Guide to smartphone hardware (2/7): Graphics

Editors Note: This article was originally published earlier today but we were experiencing issues with it displaying correctly. This is a complete re-post, which has solved these issues.

With such a huge range of smartphone hardware on the market today from vendors such as Samsung, HTC, Apple, Motorola, LG and more, it can be very confusing to keep up with what exactly is inside each of these devices. There are at least 10 different CPUs inside smartphones, many different GPUs, a seemingly endless combination of display hardware and a huge variety of other bits and bobs.

This multi-part guide is intended to help you understand each and every one of the critical components in your smartphone and how they compare to other hardware on the market. Each section is intended to give you all the necessary information about the hardware, and even more for the tech enthusiasts out there, so expect them all to be lengthy and filled with details.

Over the next several days and weeks we’ll be posting up another part of the guide. In today’s guide I’ll be looking at the second part of the smartphone SoC: the all-important and very powerful graphics processing unit (GPU).

Where is the graphics processor located?

If you read the previous article detailing smartphone processors you would have discovered that the actual processing cores are just one part of the overall system-on-a-chip that forms the basis of all modern phones. Along with said processing cores and other subsystems in the SoC you find the graphics processing unit, or GPU, in very close proximity to the processor.

The system-on-a-chip is quite a small chip that is used on the mainboard of a smartphone, and as the GPU is actually inside this chipset, to physically find the GPU while looking at the insides of a phone is near impossible. That said, if you manage to locate the SoC you are pretty much right as you would find it in there somewhere if you deconstructed the chip.

The GPU is the "2D/3D Graphics Processor" part of the Tegra 2 SoC above

This is completely different to a desktop or laptop computer, which usually uses a dual-chip solution. For example in the desktop computer I’m using to write this article you would find the CPU attached to the motherboard, and the graphics processor (GPU) is attached to a separate mainboard which is then attached to the motherboard. The two critical components of my desktop are actually physically quite far apart.

There is of course a reason as to why the two chips in a smartphone are so close. First off you’ll discover that smartphones and tablets don’t have a huge amount of internal space to work with, and so having critical components packaged together allows the device’s mainboard to be small and the battery to be large. Secondly, packaging the two units as one reduces the heat output of the device as it’s more localized and can save power through tightly integrating the two. Finally, it saves manufacturing costs to produce one chip instead of two.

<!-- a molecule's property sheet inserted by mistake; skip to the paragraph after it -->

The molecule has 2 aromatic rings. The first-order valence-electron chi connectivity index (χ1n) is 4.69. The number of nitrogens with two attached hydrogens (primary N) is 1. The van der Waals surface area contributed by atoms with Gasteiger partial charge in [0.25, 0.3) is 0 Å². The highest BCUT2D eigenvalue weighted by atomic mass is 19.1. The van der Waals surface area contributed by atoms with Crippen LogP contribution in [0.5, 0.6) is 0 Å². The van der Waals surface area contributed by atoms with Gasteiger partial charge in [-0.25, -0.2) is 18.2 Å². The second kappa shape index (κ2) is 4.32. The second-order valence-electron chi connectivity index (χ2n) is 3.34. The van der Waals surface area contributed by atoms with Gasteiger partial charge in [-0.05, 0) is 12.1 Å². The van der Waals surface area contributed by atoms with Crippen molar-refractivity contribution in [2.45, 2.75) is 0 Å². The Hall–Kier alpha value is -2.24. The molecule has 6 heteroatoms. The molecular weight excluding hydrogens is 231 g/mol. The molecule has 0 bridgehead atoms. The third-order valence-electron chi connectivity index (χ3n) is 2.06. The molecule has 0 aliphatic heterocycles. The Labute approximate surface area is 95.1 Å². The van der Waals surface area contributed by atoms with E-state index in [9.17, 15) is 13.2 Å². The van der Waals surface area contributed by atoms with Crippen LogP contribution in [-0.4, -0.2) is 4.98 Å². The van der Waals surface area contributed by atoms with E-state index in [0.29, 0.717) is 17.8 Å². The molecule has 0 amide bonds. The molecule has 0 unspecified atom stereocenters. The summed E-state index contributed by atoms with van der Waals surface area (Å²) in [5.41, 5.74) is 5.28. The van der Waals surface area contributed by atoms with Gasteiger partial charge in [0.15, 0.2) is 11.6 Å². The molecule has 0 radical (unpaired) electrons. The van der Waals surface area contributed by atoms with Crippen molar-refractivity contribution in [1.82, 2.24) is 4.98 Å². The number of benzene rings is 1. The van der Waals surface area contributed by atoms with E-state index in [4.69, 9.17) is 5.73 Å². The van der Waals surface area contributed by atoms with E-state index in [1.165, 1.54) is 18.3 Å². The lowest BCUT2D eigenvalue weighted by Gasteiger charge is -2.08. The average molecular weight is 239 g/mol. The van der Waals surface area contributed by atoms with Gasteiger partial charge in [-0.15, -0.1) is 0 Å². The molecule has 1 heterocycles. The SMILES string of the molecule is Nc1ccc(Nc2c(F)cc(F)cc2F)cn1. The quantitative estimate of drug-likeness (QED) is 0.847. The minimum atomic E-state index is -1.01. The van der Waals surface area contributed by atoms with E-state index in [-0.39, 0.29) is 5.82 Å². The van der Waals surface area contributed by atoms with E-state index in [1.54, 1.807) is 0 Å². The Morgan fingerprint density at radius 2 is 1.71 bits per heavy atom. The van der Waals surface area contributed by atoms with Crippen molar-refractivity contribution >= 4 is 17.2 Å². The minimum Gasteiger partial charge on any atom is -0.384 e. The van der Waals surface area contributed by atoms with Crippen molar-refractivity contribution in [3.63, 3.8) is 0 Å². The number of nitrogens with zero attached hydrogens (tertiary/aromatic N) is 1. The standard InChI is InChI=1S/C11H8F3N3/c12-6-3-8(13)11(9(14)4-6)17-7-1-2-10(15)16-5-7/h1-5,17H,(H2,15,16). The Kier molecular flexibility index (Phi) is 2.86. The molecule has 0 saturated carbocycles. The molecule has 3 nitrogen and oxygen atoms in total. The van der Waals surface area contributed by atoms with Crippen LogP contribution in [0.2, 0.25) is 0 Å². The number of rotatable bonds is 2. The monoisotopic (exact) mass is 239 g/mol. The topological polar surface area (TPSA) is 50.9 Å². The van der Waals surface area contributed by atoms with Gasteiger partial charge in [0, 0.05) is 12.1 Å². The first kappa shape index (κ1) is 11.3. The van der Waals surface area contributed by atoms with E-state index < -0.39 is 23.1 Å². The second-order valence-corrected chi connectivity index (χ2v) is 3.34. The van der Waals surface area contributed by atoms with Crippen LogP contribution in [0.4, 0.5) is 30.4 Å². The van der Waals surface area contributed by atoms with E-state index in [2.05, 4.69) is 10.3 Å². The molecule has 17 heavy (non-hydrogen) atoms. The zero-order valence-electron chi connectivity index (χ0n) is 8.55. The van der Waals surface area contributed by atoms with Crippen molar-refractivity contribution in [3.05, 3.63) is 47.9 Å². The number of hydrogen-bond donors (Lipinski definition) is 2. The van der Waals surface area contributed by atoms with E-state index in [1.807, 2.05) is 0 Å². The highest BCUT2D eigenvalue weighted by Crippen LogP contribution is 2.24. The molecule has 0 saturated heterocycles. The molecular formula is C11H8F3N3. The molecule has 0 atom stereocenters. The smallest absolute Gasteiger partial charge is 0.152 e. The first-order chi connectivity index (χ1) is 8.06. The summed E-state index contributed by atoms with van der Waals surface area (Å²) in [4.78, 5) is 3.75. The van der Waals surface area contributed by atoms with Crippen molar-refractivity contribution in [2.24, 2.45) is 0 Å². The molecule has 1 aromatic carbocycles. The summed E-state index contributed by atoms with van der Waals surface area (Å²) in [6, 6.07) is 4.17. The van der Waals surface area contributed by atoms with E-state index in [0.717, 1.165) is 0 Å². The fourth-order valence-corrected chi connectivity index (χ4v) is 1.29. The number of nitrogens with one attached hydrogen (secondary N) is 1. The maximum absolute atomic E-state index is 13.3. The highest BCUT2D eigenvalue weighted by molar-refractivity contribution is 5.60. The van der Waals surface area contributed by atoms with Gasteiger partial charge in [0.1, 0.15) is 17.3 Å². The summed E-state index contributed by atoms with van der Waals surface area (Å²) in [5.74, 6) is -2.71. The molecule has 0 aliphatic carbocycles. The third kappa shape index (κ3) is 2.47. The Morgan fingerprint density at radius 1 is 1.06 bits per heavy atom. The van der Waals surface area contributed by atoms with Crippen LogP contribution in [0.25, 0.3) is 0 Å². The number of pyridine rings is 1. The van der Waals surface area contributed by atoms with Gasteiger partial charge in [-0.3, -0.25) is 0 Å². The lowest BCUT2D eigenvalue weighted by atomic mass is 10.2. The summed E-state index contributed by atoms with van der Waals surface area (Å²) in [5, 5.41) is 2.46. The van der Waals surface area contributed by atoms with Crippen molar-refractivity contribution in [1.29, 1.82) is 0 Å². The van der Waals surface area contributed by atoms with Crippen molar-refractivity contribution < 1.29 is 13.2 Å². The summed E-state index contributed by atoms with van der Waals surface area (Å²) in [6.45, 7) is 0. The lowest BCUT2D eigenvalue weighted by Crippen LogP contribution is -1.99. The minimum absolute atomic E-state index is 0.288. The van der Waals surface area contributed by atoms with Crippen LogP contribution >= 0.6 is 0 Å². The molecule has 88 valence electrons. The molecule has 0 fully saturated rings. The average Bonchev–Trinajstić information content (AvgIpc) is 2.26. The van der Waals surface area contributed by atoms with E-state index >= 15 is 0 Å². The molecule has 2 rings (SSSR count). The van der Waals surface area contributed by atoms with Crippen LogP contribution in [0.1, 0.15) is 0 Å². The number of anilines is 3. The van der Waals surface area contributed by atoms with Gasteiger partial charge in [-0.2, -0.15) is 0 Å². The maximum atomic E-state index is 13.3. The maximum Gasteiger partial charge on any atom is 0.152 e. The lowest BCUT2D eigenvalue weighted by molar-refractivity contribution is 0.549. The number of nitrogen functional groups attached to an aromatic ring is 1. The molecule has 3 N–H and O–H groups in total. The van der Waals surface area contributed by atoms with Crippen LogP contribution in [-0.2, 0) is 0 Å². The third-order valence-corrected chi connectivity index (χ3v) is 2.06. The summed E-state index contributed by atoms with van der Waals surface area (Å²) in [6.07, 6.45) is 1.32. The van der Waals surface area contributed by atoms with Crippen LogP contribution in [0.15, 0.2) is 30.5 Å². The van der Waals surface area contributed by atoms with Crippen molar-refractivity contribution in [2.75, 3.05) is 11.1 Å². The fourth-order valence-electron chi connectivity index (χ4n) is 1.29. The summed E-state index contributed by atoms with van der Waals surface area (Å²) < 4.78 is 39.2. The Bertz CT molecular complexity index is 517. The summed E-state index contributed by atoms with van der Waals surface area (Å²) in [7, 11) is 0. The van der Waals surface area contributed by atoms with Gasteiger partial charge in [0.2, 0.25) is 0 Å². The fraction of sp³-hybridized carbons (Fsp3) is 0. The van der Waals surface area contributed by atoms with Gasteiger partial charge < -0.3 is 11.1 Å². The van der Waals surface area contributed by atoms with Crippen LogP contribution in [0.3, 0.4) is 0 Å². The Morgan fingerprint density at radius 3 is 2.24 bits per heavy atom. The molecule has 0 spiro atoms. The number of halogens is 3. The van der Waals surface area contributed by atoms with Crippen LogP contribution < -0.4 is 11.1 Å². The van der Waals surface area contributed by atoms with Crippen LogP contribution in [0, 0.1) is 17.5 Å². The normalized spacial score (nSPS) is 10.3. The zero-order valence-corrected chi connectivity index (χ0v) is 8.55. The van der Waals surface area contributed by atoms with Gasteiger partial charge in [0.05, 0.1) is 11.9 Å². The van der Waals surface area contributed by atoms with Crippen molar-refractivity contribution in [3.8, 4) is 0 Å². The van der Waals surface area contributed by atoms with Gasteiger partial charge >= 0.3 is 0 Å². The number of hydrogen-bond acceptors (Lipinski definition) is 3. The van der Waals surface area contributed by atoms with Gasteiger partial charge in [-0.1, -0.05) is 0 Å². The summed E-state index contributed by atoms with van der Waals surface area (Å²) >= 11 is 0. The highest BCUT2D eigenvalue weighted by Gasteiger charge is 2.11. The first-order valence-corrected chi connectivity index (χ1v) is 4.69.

What does the GPU do?

The use of the GPU depends on several factors: the structure of the system-on-a-chip and also the operating system used on the device. For the former, if the SoC doesn’t happen to have a dedicated media decoding chip then the GPU might be used to handle high-resolution videos. There is also the possibility that compatible tasks are offloaded to the GPU so the more power intensive CPU cores can clock themselves down.

When it comes to the operating system things are a lot more complex. First and foremost the GPU is used entirely for all 3D rendering in games and applications. The Cortex processing cores are simply not designed to handle these sorts of tasks and in all operating systems the GPU will take over from the CPU to handle the rendering more efficiently. The CPU will help out for certain calculations while rendering 3D models on screen (especially for games), but the main grunt will be done by the graphics chip.

Most graphics cores also support 2D rendering in certain areas: things such as interface animations and image zooming are two good examples. The processor can also usually handle these tasks so whether the GPU is used is usually up to the operating system used on the device.

Playing Asphalt 6: Adrenaline on this Galaxy Note would be very difficult without a GPU

Windows Phone is very animation heavy and with the relatively low-power SoCs used in WP devices it would be impossible to get smooth action from simply using the CPU. As such, the GPU plays a big part in rendering the main interface and other animation-heavy UIs, leaving the user with a very smooth experience.